By Shira Ovide
General Motors Co. and Google couldn’t be more different. GM musters an army of people and machines to produce the 10 million cars it sells each year. What Google makes doesn’t really exist: You type on a laptop or click play on a YouTube video, and Google zips back bits of digital information.
But Google parent Alphabet Inc. and the other four dominant U.S. technology companies—Apple, Amazon .com, Microsoft, and Facebook—are fast becoming industrial giants. They spent a combined $80 billion in the last year on big-ticket physical assets, including manufacturing equipment and specialized tools for assembling iPhones and the powerful computers and undersea internet cables Facebook needs to fire up Instagram videos in a flash. Thanks to this surge in spending—up from $40 billion in 2015—they’ve joined the ranks of automakers, telephone companies, and oil drillers as the country’s biggest spenders on capital goods, items including factories, heavy equipment, and real estate that are considered long-term investments. Their combined outlay is about 10 times what GM spends annually on its plants, vehicle-assembly robots, and other materials.
The splurge by tech companies is behind an upswing in capital-goods spending among big U.S. companies, which is seeing its fastest growth in years, according to a Credit Suisse analysis. The $80 billion tab also is a snapshot of why it’s tough to unseat the tech giants. How can a company hope to compete with Google’s driverless cars when it spends $20 billion a year to ensure it has the best laser-guided sensors and computer chips? There are a lot of physical assets behind all those internet clouds.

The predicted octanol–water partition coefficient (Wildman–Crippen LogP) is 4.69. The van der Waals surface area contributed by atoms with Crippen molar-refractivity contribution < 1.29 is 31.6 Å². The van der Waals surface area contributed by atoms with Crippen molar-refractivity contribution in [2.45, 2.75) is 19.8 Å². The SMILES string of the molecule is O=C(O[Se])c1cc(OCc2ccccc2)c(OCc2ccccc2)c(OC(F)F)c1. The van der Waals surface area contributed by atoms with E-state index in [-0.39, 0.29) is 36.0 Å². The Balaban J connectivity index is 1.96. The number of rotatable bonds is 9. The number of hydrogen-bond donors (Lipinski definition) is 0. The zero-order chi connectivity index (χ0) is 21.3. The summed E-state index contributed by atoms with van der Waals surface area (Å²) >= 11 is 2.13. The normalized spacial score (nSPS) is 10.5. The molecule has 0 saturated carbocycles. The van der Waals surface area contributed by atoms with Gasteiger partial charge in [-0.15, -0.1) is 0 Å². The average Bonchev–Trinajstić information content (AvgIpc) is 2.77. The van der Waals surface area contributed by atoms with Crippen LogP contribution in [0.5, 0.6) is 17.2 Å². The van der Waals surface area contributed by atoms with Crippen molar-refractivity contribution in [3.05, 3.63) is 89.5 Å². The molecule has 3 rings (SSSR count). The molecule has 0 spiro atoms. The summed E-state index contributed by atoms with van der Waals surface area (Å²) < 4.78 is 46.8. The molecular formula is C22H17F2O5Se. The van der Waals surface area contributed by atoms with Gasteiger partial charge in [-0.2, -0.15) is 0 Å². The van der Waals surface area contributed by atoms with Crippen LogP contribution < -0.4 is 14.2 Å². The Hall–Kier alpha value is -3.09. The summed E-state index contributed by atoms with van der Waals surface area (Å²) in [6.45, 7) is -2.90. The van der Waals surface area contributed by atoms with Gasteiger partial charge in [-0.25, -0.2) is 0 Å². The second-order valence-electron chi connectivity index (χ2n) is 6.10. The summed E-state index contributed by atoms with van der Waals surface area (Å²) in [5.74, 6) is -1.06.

• Hot and Cold
At a time when companies are criticized for spending extra cash on sugar highs such as buying their own stock, investors are generally happy about tech giants investing—except when they freak out. In April, the day after Alphabet released first-quarter earnings showing a big jump in capital spending, its share price fell as much as 6 percent.
• Small Change
According to Bloomberg data, GM is the 12th-biggest American company by annual revenue, but its spending on capital goods in 2017 ($8.5 billion) pales in comparison with tech companies’.
• They’ll Have the Usual
GM’s capital spending has risen about 20 percent, from $7.2 billion, since 2015—but that’s still sluggish compared with the major tech companies.
Ovide is a tech columnist for Bloomberg Opinion.